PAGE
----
. The confusion is still there and I can't be sure as what is right and what isn't. After all, is this another game by the components af the regime to bring people in and pretend that people should not abandon the regime on its entirety? May be it is. And may be it isn't. There are signs that this can be more serious than thought. As I mentioned before, now many of the MPs are talking about referendum on some of the pillars of the regime. Some of the MPs are indicating that their demands are not negotiable. They are completely undermining the authority of the GC and subsequently the authority of the Khamaneie who always backs the GC. They are practically asking the GC to admit it has been wrong and are demanding apology from the GC. Perhaps they should be given another chance. They might use it appropriately, otherwise, what has been lost? Perhaps not much. After all, nothing was going to happen in near future anyway. But by supporting the reformists and their heating struggle, people can be drawn into the politics for one more time and that by itself might have a positive result in long run, as peoples' demands will always be more than what the regime and perhaps even the reformist camp are capable of giving them. In that case, more serious reformers might evolve to the real defenders of the peoples' rights and the weaker ones might be filtered out. After reading different opinions about this whole issues on different blogs, the following which is an excerpts of a comment that I read, inspired me towards believing that perhaps it is wise to give the reformists another chance as I am beginning to think the commentator here has some valuable points. :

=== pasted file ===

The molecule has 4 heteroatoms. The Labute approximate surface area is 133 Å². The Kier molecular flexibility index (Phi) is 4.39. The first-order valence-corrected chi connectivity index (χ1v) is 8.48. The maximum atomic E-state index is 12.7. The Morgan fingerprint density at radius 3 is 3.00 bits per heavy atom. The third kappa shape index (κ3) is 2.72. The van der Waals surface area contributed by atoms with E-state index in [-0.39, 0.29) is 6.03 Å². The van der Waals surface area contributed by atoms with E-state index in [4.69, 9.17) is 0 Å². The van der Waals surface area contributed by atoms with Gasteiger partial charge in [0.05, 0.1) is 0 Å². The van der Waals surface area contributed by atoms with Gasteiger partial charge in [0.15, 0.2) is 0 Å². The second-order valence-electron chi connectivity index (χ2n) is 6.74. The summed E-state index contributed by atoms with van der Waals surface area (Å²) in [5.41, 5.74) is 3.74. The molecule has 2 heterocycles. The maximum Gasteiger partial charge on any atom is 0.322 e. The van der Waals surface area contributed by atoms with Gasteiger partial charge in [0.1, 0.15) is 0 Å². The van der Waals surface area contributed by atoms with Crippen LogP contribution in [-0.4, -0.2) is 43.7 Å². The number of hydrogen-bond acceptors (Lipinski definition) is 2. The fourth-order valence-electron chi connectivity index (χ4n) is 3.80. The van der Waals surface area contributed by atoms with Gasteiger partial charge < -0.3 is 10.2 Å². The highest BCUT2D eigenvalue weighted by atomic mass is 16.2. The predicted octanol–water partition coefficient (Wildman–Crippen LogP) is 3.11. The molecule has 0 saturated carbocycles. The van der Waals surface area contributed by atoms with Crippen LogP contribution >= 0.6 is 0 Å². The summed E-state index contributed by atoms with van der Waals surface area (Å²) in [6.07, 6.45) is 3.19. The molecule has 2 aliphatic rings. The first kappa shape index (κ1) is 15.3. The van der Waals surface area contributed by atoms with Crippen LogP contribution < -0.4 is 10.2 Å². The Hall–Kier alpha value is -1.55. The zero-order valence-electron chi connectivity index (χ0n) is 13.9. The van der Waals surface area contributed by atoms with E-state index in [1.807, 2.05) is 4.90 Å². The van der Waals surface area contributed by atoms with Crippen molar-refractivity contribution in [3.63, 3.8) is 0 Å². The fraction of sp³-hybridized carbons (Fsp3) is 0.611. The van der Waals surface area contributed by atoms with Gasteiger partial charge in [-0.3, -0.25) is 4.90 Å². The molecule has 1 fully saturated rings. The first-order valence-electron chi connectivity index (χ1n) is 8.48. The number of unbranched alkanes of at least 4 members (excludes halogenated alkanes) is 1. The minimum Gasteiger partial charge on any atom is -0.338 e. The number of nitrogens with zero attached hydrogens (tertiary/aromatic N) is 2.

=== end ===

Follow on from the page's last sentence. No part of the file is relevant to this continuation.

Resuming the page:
"You keep repeating this mantra that the reformists are the same as the conservatives. They are not. They have substantial differences from their conservatives counterparts. For example, the current reformist parliament passed several progressive laws including increasing of the age of marriage for girls from 9 to 13, banning torture, joining to convention of women right, limiting what can be considered political crime, ... Most of these were not accepted by the Guardian Council, which shows a significant difference between the two."
"..It is wrong to encourage people to sit and watch just because reformists are not exactly what we want. Once people come in and get actively involved, I believe even the reformists can not limit the demands of people. Reformists should but supported but with clearly stating that the support is for actual fundamental change. For now, people should push for removal of the Guardian Council, or at least limiting its rule."
Some signs of support are emerging as there are increasing number of students who were previously disappointed about the reformists, are showing some sort of solidarity with the reformists and are encouraging them not to give up and continue pressing for their demands. I am increasingly developing the belief that this is a positive sign and a welcome news, especially after the recent threat by the hardliners that any act including the mass resignations which result in interruption of the upcoming elections, can be considered an act against the security of the country and those responsible will be severly prosecuted. However, parhaps this is the best oportunity for the reformists to show how serious they are. They might begin to rise as succeful defenders of peoples' rights, but meanwhile they can lose even the little credibility that they have left in the public opinion.